Tag Archives: spring flowers


Purple Rain, Purple Reign

Now maybe it’s because I was in high-school and college in the 80’s that certain Prince songs are permanently embedded in my brain, but the other day an old favorite popped into my head while perusing the garden.

Purple rain, purple rain….purple rain, purple rain...

Black Lace Elderberry


Yes, we had just received another shower (we are having so many for a semi-arid climate, it’s amazing)  and I went out to shoot some photos thinking it would be nice to capture the after effect of the rain. As I began looking around I heard the song in my head and just kept shooting all the shades of purple in my garden.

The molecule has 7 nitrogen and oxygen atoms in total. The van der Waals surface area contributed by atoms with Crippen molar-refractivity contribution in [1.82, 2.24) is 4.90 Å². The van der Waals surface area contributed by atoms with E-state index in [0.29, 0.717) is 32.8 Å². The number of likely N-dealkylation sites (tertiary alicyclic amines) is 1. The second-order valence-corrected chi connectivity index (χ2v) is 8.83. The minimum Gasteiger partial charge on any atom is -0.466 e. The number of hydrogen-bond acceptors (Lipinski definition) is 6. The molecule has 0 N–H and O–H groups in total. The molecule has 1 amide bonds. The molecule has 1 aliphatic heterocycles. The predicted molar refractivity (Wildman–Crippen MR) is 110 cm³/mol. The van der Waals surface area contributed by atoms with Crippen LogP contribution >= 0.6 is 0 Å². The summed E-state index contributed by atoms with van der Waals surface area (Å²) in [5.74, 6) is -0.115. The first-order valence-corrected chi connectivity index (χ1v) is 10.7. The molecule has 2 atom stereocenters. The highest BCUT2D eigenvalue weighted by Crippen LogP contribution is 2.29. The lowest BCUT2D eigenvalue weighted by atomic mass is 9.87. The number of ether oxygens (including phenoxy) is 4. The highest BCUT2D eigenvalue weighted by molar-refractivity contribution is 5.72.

Double Columbine from mom

Salvia 'Caradonna'

Aster 'Prince'


Redbud tree 'Forest Pansy'

Clematis ‘Bonanza’

When I finished I realized my late spring/early summer garden is dominated by shades of purple.  So maybe…

purple reign, purple reign…purple reign, purple reign…

is more appropriate!

Do you incorporate a lot of purple hues in your garden?  Or, is there a particular color that dominates your spring/summer garden?


Seeding Ideas: From The Soil in San Francisco

Tribute Gardens Connect Us With ‘Loved Ones’

Gardening, for me, is a way to relax, to connect with nature, and to allow my mind to just “let go”.  When I’m gardening thoughts drift through my head without the normal level of emotion attached to them.  It’s tough to be angry or sad while digging in the dirt; emotions seem dampened a bit, soothed.  It’s the same effect I get when staring out at the ocean and watching waves crash on to a beach.

Gardening seems to have that wonderful quality of allowing me to process something emotional while accomplishing something physical.  At the end of a day my garden looks wonderful and I’m relaxed and content.